Limiting the tax credit’s usability even more, says White, are most co-op admission rules, which require that successful applicants must “earn more money than that.”
Ellen Simon, a senior associate with Bellmarc, who covers Manhattan and parts of Brooklyn, says some of her buyers are able to squeeze under the income requirement because they’re just starting careers or have financial backing. These first-time buyers are typically looking for $600,000 studios or one-bedrooms in less expensive areas in Manhattan, south of 96th Street, she says.
“One person in particular I’m working with has family money and doesn’t have a great job. He’s looking and saying, ‘Yeah, I wouldn’t mind that eight thousand dollars,’” says Simon.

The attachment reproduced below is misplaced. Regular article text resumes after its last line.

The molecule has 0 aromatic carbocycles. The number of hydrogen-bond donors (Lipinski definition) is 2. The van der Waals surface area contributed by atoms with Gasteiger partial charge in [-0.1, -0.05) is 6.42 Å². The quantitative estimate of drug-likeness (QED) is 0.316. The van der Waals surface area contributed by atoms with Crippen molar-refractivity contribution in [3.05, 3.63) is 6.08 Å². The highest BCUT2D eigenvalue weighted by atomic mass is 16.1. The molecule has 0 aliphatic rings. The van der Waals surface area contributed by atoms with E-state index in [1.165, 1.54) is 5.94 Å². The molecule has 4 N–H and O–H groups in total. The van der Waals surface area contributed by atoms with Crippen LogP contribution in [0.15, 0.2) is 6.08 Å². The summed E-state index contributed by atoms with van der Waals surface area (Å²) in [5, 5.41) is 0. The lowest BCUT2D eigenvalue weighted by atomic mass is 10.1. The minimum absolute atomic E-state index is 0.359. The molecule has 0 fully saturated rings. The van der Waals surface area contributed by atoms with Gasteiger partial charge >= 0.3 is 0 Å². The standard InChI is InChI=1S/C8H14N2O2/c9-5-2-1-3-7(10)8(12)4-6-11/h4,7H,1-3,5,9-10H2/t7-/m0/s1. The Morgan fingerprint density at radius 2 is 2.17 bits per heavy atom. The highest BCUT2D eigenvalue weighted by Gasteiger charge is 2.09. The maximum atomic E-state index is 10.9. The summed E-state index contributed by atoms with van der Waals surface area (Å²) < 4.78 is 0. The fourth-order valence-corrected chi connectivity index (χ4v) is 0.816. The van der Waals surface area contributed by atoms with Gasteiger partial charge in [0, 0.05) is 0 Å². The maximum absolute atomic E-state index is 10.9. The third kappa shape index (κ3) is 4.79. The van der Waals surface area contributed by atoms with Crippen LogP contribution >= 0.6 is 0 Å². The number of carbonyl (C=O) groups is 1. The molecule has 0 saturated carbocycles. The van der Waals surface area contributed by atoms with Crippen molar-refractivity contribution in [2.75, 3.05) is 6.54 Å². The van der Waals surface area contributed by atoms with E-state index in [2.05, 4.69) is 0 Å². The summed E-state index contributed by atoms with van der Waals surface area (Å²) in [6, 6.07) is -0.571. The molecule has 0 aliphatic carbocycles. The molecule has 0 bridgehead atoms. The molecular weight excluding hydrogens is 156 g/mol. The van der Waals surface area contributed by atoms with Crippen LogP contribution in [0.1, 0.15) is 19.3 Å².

In down-market Staten Island, potential buyers are having no problems with the tax credit’s income limits, says John Vernazza, president of the Staten Island Board of Realtors.
First-time homebuyers—who the tax credit is targeted for—make up the “busiest” portion of a Staten Island real estate market that is starting to see increased activity, says Vernazza. That activity, says Vernazza, is the result of three factors—the tax credit, record low interest rates and substantially lower housing prices.
For example, says Vernazza, a two-bedroom garden-style 1,000-square-foot condo on Staten Island can be purchased for $300,000—a bargain, he says, for someone who works in Manhattan and is willing to commute using readily available public transportation.
Vernazza is “cautiously optimistic” that the real estate market in his borough has reached its bottom and that potential buyers will move from testing the waters to making the plunge.
Seven to Nine Million Homeowners